Konerko also serves as a great role model for young hitters, even if they have different styles. When Dayan Viciedo was asked about Konerko on Friday, he laughed and called Konerko's hitting streak "a work of art." He also acknowledged there's much to be taken from what Konerko does.
"Anybody and everybody should be able to learn from him and one of the biggest things is just the way he goes about the game," said Viciedo through translator and White Sox director of cultural development Jackson Miranda. "His fundamentals, those are the things ...
"You can't exactly bat like him. But if you do the things in preparing yourself and have the fundamentals, you can definitely learn about them."
Numbers not reflecting De Aza's quality ABs
CHICAGO -- The left-handed-hitting Alejandro De Aza is hitting .288 overall but just .196 against southpaws. Yet, De Aza took left-handed throwing Brian Duensing deep for his first career grand slam during Thursday's 11-8 victory over the Twins and has produced solid at-bats during these particular matchups.
"You don't notice it," said White Sox manager Robin Ventura of De Aza's statistical struggles against left-handers. "You look at the numbers and you can scratch your head, but he's had a lot of good at-bats against lefties, getting on base and kind of starting innings against lefties. I don't look at it like he needs a day off against lefties."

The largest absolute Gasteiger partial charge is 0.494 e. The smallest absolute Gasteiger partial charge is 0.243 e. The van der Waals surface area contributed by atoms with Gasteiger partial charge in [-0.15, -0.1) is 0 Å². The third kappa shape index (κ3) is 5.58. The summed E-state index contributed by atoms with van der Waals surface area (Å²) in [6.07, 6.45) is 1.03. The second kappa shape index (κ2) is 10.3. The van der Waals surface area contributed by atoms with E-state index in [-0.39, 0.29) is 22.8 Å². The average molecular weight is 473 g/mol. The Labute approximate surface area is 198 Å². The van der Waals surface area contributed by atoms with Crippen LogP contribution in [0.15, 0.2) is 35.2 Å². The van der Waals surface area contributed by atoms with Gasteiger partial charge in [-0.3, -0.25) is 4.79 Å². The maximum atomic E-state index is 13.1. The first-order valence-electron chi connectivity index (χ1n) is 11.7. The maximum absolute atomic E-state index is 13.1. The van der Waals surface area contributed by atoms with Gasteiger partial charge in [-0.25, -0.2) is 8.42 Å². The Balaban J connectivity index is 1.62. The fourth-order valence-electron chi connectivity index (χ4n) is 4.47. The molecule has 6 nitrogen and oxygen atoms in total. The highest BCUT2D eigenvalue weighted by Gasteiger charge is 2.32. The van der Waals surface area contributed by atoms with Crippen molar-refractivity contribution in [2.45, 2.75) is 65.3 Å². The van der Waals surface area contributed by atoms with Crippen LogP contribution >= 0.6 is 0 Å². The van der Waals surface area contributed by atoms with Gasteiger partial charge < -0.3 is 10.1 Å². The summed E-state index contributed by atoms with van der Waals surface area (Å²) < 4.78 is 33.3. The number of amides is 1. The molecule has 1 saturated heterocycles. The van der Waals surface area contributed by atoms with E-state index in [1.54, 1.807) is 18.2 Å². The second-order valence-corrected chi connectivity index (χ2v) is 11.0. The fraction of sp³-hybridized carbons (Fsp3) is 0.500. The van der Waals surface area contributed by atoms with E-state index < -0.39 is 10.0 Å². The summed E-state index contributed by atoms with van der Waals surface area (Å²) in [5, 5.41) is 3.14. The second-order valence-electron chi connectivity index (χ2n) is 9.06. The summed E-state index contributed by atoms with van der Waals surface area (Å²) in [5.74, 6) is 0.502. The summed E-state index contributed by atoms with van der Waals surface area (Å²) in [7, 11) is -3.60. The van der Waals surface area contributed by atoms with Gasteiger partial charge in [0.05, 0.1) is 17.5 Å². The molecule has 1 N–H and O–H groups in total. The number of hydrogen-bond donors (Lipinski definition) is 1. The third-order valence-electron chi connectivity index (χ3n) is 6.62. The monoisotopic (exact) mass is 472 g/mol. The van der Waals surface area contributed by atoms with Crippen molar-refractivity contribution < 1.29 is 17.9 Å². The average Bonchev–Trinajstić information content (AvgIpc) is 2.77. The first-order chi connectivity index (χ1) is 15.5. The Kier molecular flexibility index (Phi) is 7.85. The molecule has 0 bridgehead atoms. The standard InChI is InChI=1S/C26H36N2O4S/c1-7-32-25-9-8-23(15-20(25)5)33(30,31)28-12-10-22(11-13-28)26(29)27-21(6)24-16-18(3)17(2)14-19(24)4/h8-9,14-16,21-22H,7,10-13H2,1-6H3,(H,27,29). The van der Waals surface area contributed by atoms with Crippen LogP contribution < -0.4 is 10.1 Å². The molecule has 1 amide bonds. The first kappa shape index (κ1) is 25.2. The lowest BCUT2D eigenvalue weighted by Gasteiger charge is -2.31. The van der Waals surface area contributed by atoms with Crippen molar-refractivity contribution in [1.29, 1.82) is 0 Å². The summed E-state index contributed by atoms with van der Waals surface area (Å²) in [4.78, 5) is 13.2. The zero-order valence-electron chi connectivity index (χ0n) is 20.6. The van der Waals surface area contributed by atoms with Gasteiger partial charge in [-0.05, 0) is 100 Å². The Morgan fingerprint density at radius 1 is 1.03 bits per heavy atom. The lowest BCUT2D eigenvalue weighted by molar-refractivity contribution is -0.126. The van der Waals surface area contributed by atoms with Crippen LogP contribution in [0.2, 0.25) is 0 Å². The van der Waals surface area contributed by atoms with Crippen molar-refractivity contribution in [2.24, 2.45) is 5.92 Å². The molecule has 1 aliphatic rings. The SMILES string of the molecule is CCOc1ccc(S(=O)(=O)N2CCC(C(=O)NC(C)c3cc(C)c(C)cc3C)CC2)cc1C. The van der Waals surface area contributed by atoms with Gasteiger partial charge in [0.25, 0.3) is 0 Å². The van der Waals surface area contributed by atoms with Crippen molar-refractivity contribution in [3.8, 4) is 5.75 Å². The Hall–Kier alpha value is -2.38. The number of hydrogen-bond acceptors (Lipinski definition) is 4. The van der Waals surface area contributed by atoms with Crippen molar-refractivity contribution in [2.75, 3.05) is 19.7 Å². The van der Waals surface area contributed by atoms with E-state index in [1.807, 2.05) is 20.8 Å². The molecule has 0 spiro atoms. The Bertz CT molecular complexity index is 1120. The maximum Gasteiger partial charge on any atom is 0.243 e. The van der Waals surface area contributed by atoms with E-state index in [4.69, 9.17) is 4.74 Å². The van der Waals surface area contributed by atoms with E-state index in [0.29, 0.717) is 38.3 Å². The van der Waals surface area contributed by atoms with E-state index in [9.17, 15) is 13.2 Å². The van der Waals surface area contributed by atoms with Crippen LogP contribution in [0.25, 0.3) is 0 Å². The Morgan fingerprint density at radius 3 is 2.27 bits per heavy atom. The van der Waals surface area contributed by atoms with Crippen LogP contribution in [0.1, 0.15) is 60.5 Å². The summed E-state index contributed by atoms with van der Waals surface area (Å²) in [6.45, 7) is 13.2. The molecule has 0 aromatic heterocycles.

De Aza tries not to change much at the plate, regardless of the pitcher being right-handed or left-handed.
"It's the same approach," De Aza said. "I just let the ball come a little deeper because most of the lefties, their [pitches] run away from me. So, that's pretty much it."
Pitching the key to White Sox success
CHICAGO -- Over the last 11 games, the White Sox are hitting .286 with 24 homers and 67 runs scored. But manager Robin Ventura still believes it's the men on the mound who will set the tone for this team's success.
"Everything revolves around pitching," Ventura said. "If you don't have good pitching, you're not going to go very far, you're not going to win many games.
"It starts with them and we kind of feed off of them. And they are the ones that really set the tone early in the year the way they're pitching, not just the starters but the bullpen, too."
Third to first
Former U.S. Olympic gymnast and gold medalist Shannon Miller threw out one of the ceremonial first pitches Friday.
A Robin Ventura bobblehead will be given to the first 20,000 fans in attendance at Saturday afternoon's game. Paul Konerko passed Frank Thomas to move into sole possession of third place on the White Sox all-time games played list with 1,960, following Friday's 9-3 win over the Indians. Hector Santiago has made six consecutive scoreless appearances, covering seven innings. The White Sox are 6-4 against the Indians this season and 23-12 over the last 35 games between the two division foes.